Skip navigation

Migration is our ‘special sauce’, so let’s be rational about it

Migration is our ‘special sauce’, so let’s be rational about it

This piece was originally featured in the AFR - view here. 

We should be honest about failed housing policy, thoughtful about changing the international student mix, and not shunt blame onto migrants.

Allegra Spender Member for Wentworth

The stage has been set for migration to be a major battleground.

This is a hard debate, as people are hurting, housing is a problem, and migration is high. But migration has been a secret sauce to Australia’s long-term economic success. We need to chart a careful path in balancing three priorities – housing, our higher education system and the broader economy – while retaining social cohesion. Sadly, the politics has turned toxic already.

Peter Dutton’s migration policy is extremely unclear and on the face of it, could be economically very damaging.  Alex Ellinghausen

The challenge is that net migration has surged to over 500,000 last year, and we didn’t expect that. While the numbers are projected to almost halve this year, there is understandable concern about the real impact on rental costs, when supply isn’t keeping up.

But let’s be honest. Migrants are not the driver of rental stress – it’s the failed housing supply policies of successive local, state and federal governments, as well as our shift to fewer people per dwelling. Our current population estimates are similar to those projected pre-COVID. But decades of poor housing policies mean we just aren’t ready for our rising population numbers or our changes in behaviour.

While migration can be a limited short-term lever, pulling it hard has significant costs and can distract from the laser focus we need on increasing housing supply and intergenerational equity.

Our priorities need to be stronger federal incentives to the states and local governments to drive zoning changes, tax reform – including stamp duty, as well as considering CGT – provision of social housing and state action to improve renters’ rights, like stopping no-fault evictions and creating incentives for longer-term rental contracts.

When looking at the migration levers to pull, many look at higher education. People are rightly questioning why so-called “ghost colleges” have been able to operate unchecked, why universities don’t provide more student accommodation, and whether the balance of international and local students is right.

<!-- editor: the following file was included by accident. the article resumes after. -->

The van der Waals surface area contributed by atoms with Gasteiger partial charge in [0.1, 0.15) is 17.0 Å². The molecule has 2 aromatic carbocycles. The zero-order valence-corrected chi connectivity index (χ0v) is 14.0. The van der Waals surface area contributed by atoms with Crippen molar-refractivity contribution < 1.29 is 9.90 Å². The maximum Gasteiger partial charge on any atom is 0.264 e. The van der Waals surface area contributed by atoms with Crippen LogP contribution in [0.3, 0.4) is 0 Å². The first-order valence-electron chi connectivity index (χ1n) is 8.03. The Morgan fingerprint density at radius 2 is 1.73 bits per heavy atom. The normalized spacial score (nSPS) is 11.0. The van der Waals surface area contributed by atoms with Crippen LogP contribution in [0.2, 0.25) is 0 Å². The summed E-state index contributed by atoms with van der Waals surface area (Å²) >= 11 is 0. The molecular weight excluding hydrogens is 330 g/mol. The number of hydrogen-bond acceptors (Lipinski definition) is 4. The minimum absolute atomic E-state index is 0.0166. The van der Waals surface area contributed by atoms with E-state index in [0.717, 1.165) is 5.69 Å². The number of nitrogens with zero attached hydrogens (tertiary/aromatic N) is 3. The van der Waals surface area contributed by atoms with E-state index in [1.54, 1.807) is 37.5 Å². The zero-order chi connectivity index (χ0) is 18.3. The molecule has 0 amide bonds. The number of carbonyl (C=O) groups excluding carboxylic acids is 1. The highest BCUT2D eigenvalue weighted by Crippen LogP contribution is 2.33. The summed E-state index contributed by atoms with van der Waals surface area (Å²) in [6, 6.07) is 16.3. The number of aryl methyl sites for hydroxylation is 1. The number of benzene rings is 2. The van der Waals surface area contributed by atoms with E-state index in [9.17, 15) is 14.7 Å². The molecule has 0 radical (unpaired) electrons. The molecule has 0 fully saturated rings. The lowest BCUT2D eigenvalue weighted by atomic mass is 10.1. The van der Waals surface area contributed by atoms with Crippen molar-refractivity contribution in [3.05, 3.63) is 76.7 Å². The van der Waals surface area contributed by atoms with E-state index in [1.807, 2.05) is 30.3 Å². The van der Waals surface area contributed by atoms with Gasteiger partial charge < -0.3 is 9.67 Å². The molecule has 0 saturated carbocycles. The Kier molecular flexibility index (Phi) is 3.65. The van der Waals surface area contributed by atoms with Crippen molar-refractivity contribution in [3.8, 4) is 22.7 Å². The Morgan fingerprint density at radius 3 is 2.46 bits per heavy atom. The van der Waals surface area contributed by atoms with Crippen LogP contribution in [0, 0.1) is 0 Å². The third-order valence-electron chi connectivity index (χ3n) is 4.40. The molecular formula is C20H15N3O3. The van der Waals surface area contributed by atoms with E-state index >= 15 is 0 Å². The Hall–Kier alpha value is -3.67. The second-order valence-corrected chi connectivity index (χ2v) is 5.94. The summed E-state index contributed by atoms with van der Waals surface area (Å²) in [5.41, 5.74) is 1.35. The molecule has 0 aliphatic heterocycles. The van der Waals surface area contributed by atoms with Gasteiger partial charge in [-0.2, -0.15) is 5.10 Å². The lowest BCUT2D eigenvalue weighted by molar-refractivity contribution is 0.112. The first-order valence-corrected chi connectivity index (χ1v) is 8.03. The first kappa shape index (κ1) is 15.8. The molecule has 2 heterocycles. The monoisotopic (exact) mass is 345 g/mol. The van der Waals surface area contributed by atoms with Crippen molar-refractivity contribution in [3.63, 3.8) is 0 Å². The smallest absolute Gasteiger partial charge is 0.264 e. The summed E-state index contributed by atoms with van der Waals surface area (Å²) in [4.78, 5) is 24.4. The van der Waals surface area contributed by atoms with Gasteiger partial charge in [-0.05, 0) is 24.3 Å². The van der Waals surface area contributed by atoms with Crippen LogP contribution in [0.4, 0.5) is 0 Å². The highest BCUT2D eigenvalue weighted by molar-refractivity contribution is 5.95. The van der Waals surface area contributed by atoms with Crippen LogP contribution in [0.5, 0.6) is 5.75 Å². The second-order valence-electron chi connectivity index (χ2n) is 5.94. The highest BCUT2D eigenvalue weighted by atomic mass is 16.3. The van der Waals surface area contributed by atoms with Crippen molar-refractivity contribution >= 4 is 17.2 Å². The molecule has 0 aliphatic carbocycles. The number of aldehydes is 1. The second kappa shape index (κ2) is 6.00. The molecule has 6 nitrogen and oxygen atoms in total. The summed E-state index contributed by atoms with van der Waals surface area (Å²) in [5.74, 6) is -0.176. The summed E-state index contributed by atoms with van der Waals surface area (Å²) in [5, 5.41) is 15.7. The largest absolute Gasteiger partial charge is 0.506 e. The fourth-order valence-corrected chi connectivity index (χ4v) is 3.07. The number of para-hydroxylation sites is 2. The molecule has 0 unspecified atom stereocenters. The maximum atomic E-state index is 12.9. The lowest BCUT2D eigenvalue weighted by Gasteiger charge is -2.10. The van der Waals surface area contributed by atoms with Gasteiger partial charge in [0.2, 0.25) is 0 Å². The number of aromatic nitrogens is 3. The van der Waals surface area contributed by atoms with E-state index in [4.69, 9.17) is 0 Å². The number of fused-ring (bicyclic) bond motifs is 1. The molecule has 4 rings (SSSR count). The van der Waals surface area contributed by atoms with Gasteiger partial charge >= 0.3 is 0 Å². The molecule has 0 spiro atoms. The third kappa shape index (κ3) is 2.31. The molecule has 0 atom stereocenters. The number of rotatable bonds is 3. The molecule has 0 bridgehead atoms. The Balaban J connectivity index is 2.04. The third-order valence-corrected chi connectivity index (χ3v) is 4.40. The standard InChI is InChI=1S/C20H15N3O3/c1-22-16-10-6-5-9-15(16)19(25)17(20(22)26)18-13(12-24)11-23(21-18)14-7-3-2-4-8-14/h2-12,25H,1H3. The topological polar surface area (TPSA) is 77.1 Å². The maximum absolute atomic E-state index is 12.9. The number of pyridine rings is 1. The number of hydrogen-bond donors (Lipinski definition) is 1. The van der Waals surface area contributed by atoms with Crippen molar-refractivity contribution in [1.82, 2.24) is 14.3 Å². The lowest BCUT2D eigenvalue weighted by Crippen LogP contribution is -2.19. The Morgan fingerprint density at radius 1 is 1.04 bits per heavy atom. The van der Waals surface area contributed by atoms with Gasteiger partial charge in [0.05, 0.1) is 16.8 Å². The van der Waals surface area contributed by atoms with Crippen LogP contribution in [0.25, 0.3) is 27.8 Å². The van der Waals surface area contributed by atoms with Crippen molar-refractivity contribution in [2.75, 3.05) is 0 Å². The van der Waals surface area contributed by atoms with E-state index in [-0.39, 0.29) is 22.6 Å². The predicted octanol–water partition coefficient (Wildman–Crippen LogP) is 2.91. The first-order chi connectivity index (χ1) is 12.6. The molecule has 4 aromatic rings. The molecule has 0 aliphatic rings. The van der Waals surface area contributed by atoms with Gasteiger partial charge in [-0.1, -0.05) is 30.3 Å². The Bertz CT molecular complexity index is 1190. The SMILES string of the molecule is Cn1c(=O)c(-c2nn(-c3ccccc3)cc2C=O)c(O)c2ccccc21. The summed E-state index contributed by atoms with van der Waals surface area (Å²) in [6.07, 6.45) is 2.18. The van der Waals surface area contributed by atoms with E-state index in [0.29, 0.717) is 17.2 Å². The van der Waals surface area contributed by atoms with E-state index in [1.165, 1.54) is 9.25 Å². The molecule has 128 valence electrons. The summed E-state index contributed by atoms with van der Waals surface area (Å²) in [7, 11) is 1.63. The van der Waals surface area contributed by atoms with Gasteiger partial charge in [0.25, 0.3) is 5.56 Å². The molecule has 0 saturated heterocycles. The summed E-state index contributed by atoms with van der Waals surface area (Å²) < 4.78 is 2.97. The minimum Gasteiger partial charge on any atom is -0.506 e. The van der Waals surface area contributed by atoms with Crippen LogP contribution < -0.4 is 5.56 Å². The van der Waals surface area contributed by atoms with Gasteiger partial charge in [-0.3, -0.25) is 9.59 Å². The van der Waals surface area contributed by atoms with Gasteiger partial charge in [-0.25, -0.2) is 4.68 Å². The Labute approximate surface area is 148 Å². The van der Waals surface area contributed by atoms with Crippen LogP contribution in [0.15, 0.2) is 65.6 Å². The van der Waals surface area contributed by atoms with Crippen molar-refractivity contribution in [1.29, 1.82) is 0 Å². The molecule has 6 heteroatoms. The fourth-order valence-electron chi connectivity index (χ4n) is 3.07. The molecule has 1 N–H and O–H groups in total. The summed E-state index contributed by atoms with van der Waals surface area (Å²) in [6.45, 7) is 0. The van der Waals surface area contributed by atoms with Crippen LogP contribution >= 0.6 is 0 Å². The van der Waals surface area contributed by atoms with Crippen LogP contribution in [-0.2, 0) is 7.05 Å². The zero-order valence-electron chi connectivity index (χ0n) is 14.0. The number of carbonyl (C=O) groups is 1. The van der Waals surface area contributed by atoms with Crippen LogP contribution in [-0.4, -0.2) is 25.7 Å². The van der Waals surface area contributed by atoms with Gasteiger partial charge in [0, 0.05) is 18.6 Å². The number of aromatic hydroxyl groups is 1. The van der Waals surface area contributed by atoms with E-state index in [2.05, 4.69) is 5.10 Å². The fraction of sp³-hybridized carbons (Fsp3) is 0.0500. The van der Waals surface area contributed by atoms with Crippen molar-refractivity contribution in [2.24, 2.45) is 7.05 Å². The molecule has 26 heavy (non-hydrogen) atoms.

However, dramatic swings in policy here are dangerous and short-termist. Education is our fourth-largest export earner and is particularly valuable as fossil fuel exports decline over time. NAB estimates that the return of international students was responsible for around half of our economic growth last year and the soft diplomacy impact of Australian-educated people in our region is significant.

Let’s make thoughtful reductions by shifting the mix of students to those who create the greatest economic value – such as by increasing student visa fees, lifting English standards, excluding dodgy providers and shortening the post-study visas for students who cannot get well-paid jobs.

Outside of education, high-quality migrants bring enormous value to our economy and society. The average permanent skilled migrant contribution to government budgets has been estimated at nearly $200,000. The VC, PE and tech worlds are clear that the right migrants can bring skills and experiences here that supercharge some of our most innovative businesses.

Leading economies are competing for such talent, and it is critical that we retain our ability to attract it. Any cuts to migration for temporary and permanent workers must ensure we retain those migrants who add the greatest value to our economy, and instead consider reductions for groups such as working holidaymakers.

The government’s credibility on migration has been dented by the bungled handling of November’s High Court’s decision. They cannot resist tying migration to union power – such as in the construction and aged-care sectors. This undermines some sensible changes they have proposed to skilled migration. While they need to intervene on international students, they still need to retain the entrepreneurialism of the sector that is our largest non-resource export earner.

The opposition’s policy is extremely unclear and on the face of it, could be economically very damaging. The Liberal Party used to be the party of rational market-based economic policy, but Peter Dutton has dismissed concerns by respected economists as “voodoo economics”.

But it isn’t just the impact on the economy that is a concern. Dutton’s budget reply speech linked migrants to our housing crisis, congestion and access to GPs. The irony that close to half our GPs are foreign-trained is not lost on me. Question time is dominated by the Coalition’s talk of “hardened criminal” would-be migrants. In times of pain, we all want someone to blame.

Fanning the flames of fear and anger, particularly now, is exactly the opposite strategy we need when developing thoughtful policies on something as sensitive as migration.

Allegra Spender is the member for Wentworth.

Continue Reading